Fahrenheit 2,577.2: When Silicon Burns

The year is 2033. Carl Blotts of New Ohio is calling for a mass book deletion to be held at the local jetpack landing zone this Thursday. The 56 year-old moon philosopher is demanding that all copies of Dr. Leo Hackett’s much talked about book “Mars Has No Marriage Laws” be deleted from computers and e-readers during a protest that is estimated to attract 7 real people, 19 robots, and 6.7 million online people via web cams.


"I want the good people of this planet, and the so-so people of the Moon to take their fingers and click 'delete' with all their might," said Blotts. "And then, when the dialogue box pops up asking, 'Are you sure you want to delete this item?' we will all press OK. And we shall press OK with great ferocity!" Blotts added that his followers would then need to empty their trash folder, and perhaps set fire to their computers, or at least restart them to make sure it was a clean deletion.


Leroy Tibitts has already said that he will skip work on Thursday to join in the deletion,  saying, "This is going to be fantastic. It's time we sent a message to the people of Mars." Tibitts has even taught his six-year-old daughter how to delete a file. "I don’t let her delete anything large. I’m not stupid. But she can delete small files, like low-res pictures of my cat. She’s good at it too. She’s going to have a blast on Thursday. We even copied the book to a different computer so that we can delete it twice."


Some in the community are not so thrilled. "I read about mass deletions, but I’d never thought there’d be one in my own town," said space farmer Allison Jackson. She is currently organizing a counter-protest in which people will save the book to an external hard drive, and then store that drive in a temperature-controlled room. There is also talk of using extremely thin slices of tree pulp to somehow transfer the text and preserve it in a physical form that doesn't require electricity or magic crystals, but details are sketchy.


Dr. Leo Hacketts simply laughs at the planned deletion party. "You can delete the file. But you can’t delete the idea. Besides the book exists on servers throughout the country. The only thing these loons are deleting is a shortcut icon that retrieves the book from the servers."


Blotts isn’t deterred. “If the book is saved on servers, then we will delete those servers.” When asked how he would accomplish this, Blotts said something about freedom of speech and pointed to a huge faded tattoo on his left arm that showed the iconic image of Arizona digging itself underground to form its own society called Cave World. "This is what it’s all about, man," said Blotts.


Cameron Algee, Blotts space lawyer, is defending his client’s actions, saying book deletion is protected by the First Amendment of the Constitution and the Thirty-Fifth Adjustment of the Moon Pact. “Deleting a book isn’t a crime. It’s an expression.” He frowned energetically. "Like that," he said. Algee recently made headlines when he defended Melissa Jones, a young woman who deleted a jpeg of the American flag on the steps of Capitol Hill.  "Deletion is a natural act, like secretion, excretion, and all the other cretions," he said. "Do you want to live in a world where someone can say whether you can or can't accrete or be discrete?" He paused. "I didn't think so," he concluded.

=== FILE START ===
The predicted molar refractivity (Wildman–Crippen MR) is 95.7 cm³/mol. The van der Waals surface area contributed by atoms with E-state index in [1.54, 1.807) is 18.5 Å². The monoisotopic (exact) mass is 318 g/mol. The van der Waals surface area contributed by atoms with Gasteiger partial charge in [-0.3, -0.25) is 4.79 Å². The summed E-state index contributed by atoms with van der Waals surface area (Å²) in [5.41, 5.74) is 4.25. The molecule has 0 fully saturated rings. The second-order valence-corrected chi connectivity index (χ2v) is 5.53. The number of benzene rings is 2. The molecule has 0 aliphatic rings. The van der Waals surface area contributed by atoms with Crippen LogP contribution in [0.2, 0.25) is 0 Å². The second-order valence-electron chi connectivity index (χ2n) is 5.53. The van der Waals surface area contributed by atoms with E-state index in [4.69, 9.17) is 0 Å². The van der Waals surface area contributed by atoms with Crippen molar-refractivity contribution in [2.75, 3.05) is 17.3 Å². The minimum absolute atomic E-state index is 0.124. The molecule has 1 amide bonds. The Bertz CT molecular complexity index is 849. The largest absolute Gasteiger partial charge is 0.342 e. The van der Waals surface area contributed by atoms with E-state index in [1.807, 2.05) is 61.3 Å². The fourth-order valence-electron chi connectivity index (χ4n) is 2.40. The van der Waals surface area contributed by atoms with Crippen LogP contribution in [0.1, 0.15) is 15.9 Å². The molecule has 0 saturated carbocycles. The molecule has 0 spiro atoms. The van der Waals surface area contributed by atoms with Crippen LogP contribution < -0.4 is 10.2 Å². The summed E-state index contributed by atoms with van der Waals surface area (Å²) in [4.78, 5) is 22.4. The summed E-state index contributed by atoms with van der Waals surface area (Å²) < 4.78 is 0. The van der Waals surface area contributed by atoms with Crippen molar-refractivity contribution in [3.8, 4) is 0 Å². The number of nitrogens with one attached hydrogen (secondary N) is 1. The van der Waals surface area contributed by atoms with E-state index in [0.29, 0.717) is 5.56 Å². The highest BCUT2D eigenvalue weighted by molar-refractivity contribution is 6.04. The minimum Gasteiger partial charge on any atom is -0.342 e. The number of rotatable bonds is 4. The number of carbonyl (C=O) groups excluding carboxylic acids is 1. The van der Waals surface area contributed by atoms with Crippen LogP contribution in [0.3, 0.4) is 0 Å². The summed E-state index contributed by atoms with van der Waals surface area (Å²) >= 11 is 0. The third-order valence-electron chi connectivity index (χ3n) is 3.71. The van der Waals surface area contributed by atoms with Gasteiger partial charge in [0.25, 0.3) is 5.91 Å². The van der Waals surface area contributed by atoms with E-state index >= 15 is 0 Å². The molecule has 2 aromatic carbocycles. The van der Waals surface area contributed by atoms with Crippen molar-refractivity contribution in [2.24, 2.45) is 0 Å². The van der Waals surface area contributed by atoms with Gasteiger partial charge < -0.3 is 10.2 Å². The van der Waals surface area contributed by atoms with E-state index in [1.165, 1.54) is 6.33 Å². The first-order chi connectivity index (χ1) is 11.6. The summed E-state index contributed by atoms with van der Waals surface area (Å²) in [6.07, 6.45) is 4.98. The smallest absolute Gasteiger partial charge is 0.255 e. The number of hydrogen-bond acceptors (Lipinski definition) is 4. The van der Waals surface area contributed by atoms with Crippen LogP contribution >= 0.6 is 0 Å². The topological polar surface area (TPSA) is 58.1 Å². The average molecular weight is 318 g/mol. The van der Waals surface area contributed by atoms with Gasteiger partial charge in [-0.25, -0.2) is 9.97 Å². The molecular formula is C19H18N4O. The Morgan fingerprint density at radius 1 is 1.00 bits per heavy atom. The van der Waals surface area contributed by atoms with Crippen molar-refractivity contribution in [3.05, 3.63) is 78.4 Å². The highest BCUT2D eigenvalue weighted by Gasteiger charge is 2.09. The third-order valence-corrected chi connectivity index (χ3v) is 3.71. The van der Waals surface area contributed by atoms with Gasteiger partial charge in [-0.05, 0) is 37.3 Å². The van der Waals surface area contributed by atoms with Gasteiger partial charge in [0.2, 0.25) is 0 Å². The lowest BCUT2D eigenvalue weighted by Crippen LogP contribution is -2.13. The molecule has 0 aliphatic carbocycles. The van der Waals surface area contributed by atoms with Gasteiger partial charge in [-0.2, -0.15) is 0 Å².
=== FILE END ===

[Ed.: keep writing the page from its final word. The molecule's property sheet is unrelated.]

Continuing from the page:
Dan Bergstein--what can we say about his duckpins skills, when his scores speak so forcefully for themselves?

April 24: "[The HST] lifted a curtain from our view of the universe, changing it so profoundly that no human can look at the stars in the same way..."

Kenneth Calhoun (Black Moon) and Lysley Tenorio (Monstress) of the Discover Great New Writers program on B-movies, heritage, and finales.

Books, CDs, DVDs to know about now
In the Light of What We Know

Zia Haider Rahman's mystery of a brilliant Bangladeshi mathematician's past barrels through the Ivy League, London high finance, and spy-haunted Afghanistan in a page-turning tale of exile, intrigue and the price of friendship. A Discover Great New Writers selection.

The People's Platform

Once touted as the foundation for tomorrow's digital democracy, the Internet is increasingly ruled by a few corporate giants, while millions of contributors till its fields for free. Astra Taylor looks at why the web has failed to deliver a communitarian cyberscape, and offers a compelling case for restoring its original vision.

A Private Venus

Dubbed "the Italian Simenon," Giorgio Scerbanenco (1911-1969) began his crime-writing career with books set in the USA, but quickly shifted scene closer to home, the city of Milan.  In this adventure, appearing in English for the first time, his underdog hero Dr. Duca Lamberti finds himself in the middle of a seedy, scantily clad criminal racket, where the presence of an outsider could result in death.